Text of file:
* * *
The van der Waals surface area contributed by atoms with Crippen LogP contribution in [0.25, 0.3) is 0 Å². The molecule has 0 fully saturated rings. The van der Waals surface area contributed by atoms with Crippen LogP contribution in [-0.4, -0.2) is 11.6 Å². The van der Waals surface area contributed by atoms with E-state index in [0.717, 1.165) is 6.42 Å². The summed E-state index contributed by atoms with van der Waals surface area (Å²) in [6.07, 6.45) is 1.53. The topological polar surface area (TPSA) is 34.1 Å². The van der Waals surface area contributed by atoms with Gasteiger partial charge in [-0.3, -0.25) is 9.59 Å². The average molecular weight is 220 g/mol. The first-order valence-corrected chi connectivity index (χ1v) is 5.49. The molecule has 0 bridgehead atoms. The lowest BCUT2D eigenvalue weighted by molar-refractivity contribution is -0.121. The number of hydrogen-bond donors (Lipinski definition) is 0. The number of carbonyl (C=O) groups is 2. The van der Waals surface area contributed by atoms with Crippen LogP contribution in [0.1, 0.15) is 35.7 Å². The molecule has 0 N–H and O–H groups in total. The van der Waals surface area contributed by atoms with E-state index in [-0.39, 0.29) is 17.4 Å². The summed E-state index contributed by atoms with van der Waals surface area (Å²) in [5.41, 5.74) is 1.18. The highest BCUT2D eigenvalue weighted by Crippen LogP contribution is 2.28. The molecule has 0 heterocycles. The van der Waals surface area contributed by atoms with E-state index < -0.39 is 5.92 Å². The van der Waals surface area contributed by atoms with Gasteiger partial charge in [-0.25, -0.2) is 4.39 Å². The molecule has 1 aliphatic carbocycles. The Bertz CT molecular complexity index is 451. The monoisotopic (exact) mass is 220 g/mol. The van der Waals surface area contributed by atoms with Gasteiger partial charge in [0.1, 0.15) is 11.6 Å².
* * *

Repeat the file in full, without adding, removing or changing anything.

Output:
The van der Waals surface area contributed by atoms with Crippen LogP contribution in [0.25, 0.3) is 0 Å². The molecule has 0 fully saturated rings. The van der Waals surface area contributed by atoms with Crippen LogP contribution in [-0.4, -0.2) is 11.6 Å². The van der Waals surface area contributed by atoms with E-state index in [0.717, 1.165) is 6.42 Å². The summed E-state index contributed by atoms with van der Waals surface area (Å²) in [6.07, 6.45) is 1.53. The topological polar surface area (TPSA) is 34.1 Å². The van der Waals surface area contributed by atoms with Gasteiger partial charge in [-0.3, -0.25) is 9.59 Å². The average molecular weight is 220 g/mol. The first-order valence-corrected chi connectivity index (χ1v) is 5.49. The molecule has 0 bridgehead atoms. The lowest BCUT2D eigenvalue weighted by molar-refractivity contribution is -0.121. The number of hydrogen-bond donors (Lipinski definition) is 0. The number of carbonyl (C=O) groups is 2. The van der Waals surface area contributed by atoms with Crippen LogP contribution in [0.1, 0.15) is 35.7 Å². The molecule has 0 N–H and O–H groups in total. The van der Waals surface area contributed by atoms with E-state index in [-0.39, 0.29) is 17.4 Å². The summed E-state index contributed by atoms with van der Waals surface area (Å²) in [5.41, 5.74) is 1.18. The highest BCUT2D eigenvalue weighted by Crippen LogP contribution is 2.28. The molecule has 0 heterocycles. The van der Waals surface area contributed by atoms with E-state index < -0.39 is 5.92 Å². The van der Waals surface area contributed by atoms with Gasteiger partial charge in [-0.25, -0.2) is 4.39 Å². The molecule has 1 aliphatic carbocycles. The Bertz CT molecular complexity index is 451. The monoisotopic (exact) mass is 220 g/mol. The van der Waals surface area contributed by atoms with Gasteiger partial charge in [0.1, 0.15) is 11.6 Å².